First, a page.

11.13 Compensation for distress or injury is not the only basis for an award of damages. In torts which are actionable per se, such as trespass to the person in the form of battery, assault or false imprisonment, trespass to land, and also in defamation where harm to the plaintiff’s reputation from a defamatory statement is presumed, the courts have often recognised that an award of general compensatory damages may serve the purpose or have the effect of vindicating the plaintiff’s right. For instance, In Uren v John Fairfax & Sons Pty Ltd , Windeyer J gave the following explanation of the purpose of compensatory damages in defamation:
compensation by damages operates in two ways—as a vindication of the plaintiff to the public and as consolation to him for a wrong done.
11.14 In Plenty v Dillon (1991), Gaudron and McHugh JJ of the High Court of Australia characterised the award of general damages for an action in trespass to land as fulfilling vindicatory purposes:
the appellant is entitled to have his right of property vindicated by a substantial award of damages.
11.15 Witzleb and Carroll explain that civil remedies are aimed at ‘vindicating the interests that underlie the right or rights infringed’.
Australian Law Reform Commission, For Your Information: Australian Privacy Law and Practice, Report No 108 (2008) Rec 74–5; NSW Law Reform Commission, Invasion of Privacy, Report No 120 (2009) cl 76(1)(a); Victorian Law Reform Commission, Surveillance in Public Places, Report No 18 (2010) Rec 29(a).
K Barker et al, The Law of Torts in Australia (Oxford University Press, 2012) chs 2.8, 16.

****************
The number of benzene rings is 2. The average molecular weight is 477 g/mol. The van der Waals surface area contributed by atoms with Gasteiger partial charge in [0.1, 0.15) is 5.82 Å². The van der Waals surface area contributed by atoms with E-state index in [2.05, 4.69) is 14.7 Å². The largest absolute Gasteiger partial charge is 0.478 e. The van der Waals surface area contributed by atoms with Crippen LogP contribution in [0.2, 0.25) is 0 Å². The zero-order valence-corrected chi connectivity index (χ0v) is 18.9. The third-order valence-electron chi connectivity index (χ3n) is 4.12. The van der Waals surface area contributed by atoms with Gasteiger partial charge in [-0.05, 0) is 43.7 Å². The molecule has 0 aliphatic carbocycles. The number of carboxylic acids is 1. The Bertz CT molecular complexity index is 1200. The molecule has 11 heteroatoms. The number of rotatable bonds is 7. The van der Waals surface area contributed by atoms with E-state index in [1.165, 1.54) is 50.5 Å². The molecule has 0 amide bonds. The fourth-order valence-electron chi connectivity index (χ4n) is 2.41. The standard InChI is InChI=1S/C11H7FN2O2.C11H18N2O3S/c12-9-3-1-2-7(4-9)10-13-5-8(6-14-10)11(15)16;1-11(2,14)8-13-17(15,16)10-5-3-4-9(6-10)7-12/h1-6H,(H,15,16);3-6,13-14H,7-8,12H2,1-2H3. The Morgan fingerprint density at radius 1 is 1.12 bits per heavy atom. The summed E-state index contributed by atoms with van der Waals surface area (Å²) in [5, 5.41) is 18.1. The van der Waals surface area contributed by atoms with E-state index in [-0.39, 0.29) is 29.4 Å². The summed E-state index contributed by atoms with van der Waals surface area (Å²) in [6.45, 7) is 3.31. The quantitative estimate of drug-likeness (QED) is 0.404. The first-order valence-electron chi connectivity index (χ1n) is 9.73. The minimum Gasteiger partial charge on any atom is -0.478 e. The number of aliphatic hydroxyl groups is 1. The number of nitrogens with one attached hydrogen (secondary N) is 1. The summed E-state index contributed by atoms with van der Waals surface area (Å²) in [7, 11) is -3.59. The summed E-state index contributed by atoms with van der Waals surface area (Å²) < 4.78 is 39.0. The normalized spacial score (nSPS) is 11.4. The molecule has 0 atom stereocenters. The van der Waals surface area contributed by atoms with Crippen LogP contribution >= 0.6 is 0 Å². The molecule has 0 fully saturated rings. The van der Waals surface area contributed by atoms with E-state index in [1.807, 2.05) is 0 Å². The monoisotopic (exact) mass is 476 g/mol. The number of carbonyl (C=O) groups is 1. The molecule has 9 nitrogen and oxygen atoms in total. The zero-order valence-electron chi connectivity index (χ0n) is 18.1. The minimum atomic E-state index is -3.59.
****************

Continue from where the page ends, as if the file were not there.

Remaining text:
See Ch 4.
Nominal damages are available in trespass cases: RP Balkin and JLR Davis, Law of Torts (LexisNexis Butterworths, 5th ed, 2013) [27.3].
For example, damage to stock or the cost of repairs to property occasioned by trespass to land or trespass to goods: Ibid [5.15].
Livingstone v Rawyards Coal Co (1880) 5 App Cas 25, 39 (Lord Blackburn); Harriton v Stephens (2006) 226 CLR 52  (Hayne J); Butler v Egg Pulp Marketing Board (1966) 114 CLR 185, 191 (Taylor and Owen JJ).
Special damages refer to ‘those items of loss which the plaintiff has suffered prior to the date of trial and which are capable of precise arithmetical calculation—such as hospital expenses’: Balkin and Davis, above n 4, [27.5].
General damages refer to all injuries which are not capable of precise calculation. They refer to financial loss which may be suffered after the date of judgement and all non-financial such as pain and suffering or loss of amenities: Ibid.
The only Australian appellate authority on the award of damages for emotional distress in a breach of confidence case is Giller v Procopets (2008) 24 VR 1. See Ch 12 for further discussion.
Balkin and Davis, above n 4, [18.17].
Uren v John Fairfax & Sons (1966) 117 CLR 118, 150 (Windeyer J).
Plenty v Dillon (1991) 171 CLR 635, 655.
Robyn Carroll and Normann Witzleb, ‘“It”s Not Just about the Money’: Enhancing the Vindicatory Effect of Private Law Remedies’ (2011) 37 Monash University Law Review 216, 219.